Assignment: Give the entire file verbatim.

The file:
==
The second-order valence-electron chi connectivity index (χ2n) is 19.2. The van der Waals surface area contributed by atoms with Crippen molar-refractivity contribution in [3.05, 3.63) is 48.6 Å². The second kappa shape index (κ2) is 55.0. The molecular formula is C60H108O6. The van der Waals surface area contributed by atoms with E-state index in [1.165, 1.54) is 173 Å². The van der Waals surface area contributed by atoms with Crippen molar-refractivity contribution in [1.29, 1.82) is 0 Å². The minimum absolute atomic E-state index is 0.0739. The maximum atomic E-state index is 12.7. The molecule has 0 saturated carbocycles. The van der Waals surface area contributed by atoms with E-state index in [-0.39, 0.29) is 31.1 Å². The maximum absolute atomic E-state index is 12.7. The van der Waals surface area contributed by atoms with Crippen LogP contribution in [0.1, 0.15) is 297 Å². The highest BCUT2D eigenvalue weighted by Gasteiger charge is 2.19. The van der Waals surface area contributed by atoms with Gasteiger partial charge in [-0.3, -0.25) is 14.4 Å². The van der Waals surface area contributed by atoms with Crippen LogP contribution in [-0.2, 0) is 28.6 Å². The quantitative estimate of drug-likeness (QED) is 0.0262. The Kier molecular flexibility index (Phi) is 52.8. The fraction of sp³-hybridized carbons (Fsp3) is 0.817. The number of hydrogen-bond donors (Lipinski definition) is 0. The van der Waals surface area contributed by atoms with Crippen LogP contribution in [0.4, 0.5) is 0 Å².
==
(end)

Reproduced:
The second-order valence-electron chi connectivity index (χ2n) is 19.2. The van der Waals surface area contributed by atoms with Crippen molar-refractivity contribution in [3.05, 3.63) is 48.6 Å². The second kappa shape index (κ2) is 55.0. The molecular formula is C60H108O6. The van der Waals surface area contributed by atoms with E-state index in [1.165, 1.54) is 173 Å². The van der Waals surface area contributed by atoms with Crippen molar-refractivity contribution in [1.29, 1.82) is 0 Å². The minimum absolute atomic E-state index is 0.0739. The maximum atomic E-state index is 12.7. The molecule has 0 saturated carbocycles. The van der Waals surface area contributed by atoms with E-state index in [-0.39, 0.29) is 31.1 Å². The maximum absolute atomic E-state index is 12.7. The van der Waals surface area contributed by atoms with Crippen LogP contribution in [0.1, 0.15) is 297 Å². The highest BCUT2D eigenvalue weighted by Gasteiger charge is 2.19. The van der Waals surface area contributed by atoms with Gasteiger partial charge in [-0.3, -0.25) is 14.4 Å². The van der Waals surface area contributed by atoms with Crippen LogP contribution in [-0.2, 0) is 28.6 Å². The quantitative estimate of drug-likeness (QED) is 0.0262. The Kier molecular flexibility index (Phi) is 52.8. The fraction of sp³-hybridized carbons (Fsp3) is 0.817. The number of hydrogen-bond donors (Lipinski definition) is 0. The van der Waals surface area contributed by atoms with Crippen LogP contribution in [0.4, 0.5) is 0 Å².